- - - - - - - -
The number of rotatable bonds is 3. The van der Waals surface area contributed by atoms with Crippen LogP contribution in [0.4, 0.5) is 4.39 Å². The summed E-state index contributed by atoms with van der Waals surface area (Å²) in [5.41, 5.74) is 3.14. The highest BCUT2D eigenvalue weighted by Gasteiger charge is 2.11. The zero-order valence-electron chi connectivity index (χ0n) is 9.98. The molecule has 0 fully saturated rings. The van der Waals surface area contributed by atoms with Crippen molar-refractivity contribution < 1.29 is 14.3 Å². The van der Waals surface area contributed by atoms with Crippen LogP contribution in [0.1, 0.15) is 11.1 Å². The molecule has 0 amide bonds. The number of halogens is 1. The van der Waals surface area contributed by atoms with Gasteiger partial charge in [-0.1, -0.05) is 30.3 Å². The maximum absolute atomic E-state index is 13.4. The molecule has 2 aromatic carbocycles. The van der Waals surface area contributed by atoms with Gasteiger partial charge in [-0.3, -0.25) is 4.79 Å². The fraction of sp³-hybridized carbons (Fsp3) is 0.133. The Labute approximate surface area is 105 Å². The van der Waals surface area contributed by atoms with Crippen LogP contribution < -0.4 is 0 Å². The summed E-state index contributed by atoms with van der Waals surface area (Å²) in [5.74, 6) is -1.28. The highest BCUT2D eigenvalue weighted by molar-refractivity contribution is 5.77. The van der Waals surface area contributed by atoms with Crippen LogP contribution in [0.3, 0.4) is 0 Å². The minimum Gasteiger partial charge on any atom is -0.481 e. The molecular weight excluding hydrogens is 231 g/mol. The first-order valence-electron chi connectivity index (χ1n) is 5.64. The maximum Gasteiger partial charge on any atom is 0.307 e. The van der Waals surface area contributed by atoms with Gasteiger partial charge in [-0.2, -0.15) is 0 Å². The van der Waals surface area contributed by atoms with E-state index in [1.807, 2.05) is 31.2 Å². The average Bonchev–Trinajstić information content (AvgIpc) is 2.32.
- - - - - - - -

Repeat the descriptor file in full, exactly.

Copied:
The number of rotatable bonds is 3. The van der Waals surface area contributed by atoms with Crippen LogP contribution in [0.4, 0.5) is 4.39 Å². The summed E-state index contributed by atoms with van der Waals surface area (Å²) in [5.41, 5.74) is 3.14. The highest BCUT2D eigenvalue weighted by Gasteiger charge is 2.11. The zero-order valence-electron chi connectivity index (χ0n) is 9.98. The molecule has 0 fully saturated rings. The van der Waals surface area contributed by atoms with Crippen molar-refractivity contribution < 1.29 is 14.3 Å². The van der Waals surface area contributed by atoms with Crippen LogP contribution in [0.1, 0.15) is 11.1 Å². The molecule has 0 amide bonds. The number of halogens is 1. The van der Waals surface area contributed by atoms with Gasteiger partial charge in [-0.1, -0.05) is 30.3 Å². The maximum absolute atomic E-state index is 13.4. The molecule has 2 aromatic carbocycles. The van der Waals surface area contributed by atoms with Gasteiger partial charge in [-0.3, -0.25) is 4.79 Å². The fraction of sp³-hybridized carbons (Fsp3) is 0.133. The Labute approximate surface area is 105 Å². The van der Waals surface area contributed by atoms with Crippen LogP contribution < -0.4 is 0 Å². The summed E-state index contributed by atoms with van der Waals surface area (Å²) in [5.74, 6) is -1.28. The highest BCUT2D eigenvalue weighted by molar-refractivity contribution is 5.77. The van der Waals surface area contributed by atoms with Crippen LogP contribution in [0.3, 0.4) is 0 Å². The minimum Gasteiger partial charge on any atom is -0.481 e. The molecular weight excluding hydrogens is 231 g/mol. The first-order valence-electron chi connectivity index (χ1n) is 5.64. The maximum Gasteiger partial charge on any atom is 0.307 e. The van der Waals surface area contributed by atoms with Gasteiger partial charge in [-0.2, -0.15) is 0 Å². The van der Waals surface area contributed by atoms with E-state index in [1.807, 2.05) is 31.2 Å². The average Bonchev–Trinajstić information content (AvgIpc) is 2.32.